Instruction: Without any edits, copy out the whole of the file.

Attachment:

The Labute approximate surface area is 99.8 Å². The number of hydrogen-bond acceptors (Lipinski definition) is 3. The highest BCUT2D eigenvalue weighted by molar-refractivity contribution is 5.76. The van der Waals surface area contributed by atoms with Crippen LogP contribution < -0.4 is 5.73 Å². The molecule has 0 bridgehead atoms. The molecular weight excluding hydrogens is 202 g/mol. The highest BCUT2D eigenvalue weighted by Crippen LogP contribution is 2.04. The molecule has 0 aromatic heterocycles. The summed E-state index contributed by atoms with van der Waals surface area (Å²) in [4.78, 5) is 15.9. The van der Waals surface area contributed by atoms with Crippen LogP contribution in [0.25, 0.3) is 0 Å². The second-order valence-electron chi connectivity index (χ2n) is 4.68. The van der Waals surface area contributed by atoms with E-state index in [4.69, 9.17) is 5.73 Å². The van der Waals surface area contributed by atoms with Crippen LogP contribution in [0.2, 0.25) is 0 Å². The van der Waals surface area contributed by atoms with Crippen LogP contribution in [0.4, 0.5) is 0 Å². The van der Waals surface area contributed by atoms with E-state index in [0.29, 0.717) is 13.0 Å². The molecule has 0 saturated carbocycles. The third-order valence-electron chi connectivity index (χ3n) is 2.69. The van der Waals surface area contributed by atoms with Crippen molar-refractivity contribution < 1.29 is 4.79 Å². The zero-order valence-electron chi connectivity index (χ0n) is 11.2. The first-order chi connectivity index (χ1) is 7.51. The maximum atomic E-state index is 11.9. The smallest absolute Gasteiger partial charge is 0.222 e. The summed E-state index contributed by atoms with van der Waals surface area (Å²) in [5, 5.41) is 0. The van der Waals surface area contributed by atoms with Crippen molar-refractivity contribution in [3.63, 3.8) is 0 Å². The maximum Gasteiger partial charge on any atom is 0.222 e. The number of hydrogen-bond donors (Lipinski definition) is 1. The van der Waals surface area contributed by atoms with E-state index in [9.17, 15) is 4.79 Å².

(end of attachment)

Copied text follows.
The Labute approximate surface area is 99.8 Å². The number of hydrogen-bond acceptors (Lipinski definition) is 3. The highest BCUT2D eigenvalue weighted by molar-refractivity contribution is 5.76. The van der Waals surface area contributed by atoms with Crippen LogP contribution < -0.4 is 5.73 Å². The molecule has 0 bridgehead atoms. The molecular weight excluding hydrogens is 202 g/mol. The highest BCUT2D eigenvalue weighted by Crippen LogP contribution is 2.04. The molecule has 0 aromatic heterocycles. The summed E-state index contributed by atoms with van der Waals surface area (Å²) in [4.78, 5) is 15.9. The van der Waals surface area contributed by atoms with Crippen LogP contribution in [0.25, 0.3) is 0 Å². The second-order valence-electron chi connectivity index (χ2n) is 4.68. The van der Waals surface area contributed by atoms with E-state index in [4.69, 9.17) is 5.73 Å². The van der Waals surface area contributed by atoms with Crippen LogP contribution in [0.2, 0.25) is 0 Å². The van der Waals surface area contributed by atoms with Crippen LogP contribution in [0.4, 0.5) is 0 Å². The van der Waals surface area contributed by atoms with E-state index in [0.29, 0.717) is 13.0 Å². The molecule has 0 saturated carbocycles. The third-order valence-electron chi connectivity index (χ3n) is 2.69. The van der Waals surface area contributed by atoms with Crippen molar-refractivity contribution < 1.29 is 4.79 Å². The zero-order valence-electron chi connectivity index (χ0n) is 11.2. The first-order chi connectivity index (χ1) is 7.51. The maximum atomic E-state index is 11.9. The smallest absolute Gasteiger partial charge is 0.222 e. The summed E-state index contributed by atoms with van der Waals surface area (Å²) in [5, 5.41) is 0. The van der Waals surface area contributed by atoms with Crippen molar-refractivity contribution in [3.63, 3.8) is 0 Å². The maximum Gasteiger partial charge on any atom is 0.222 e. The number of hydrogen-bond donors (Lipinski definition) is 1. The van der Waals surface area contributed by atoms with E-state index in [9.17, 15) is 4.79 Å².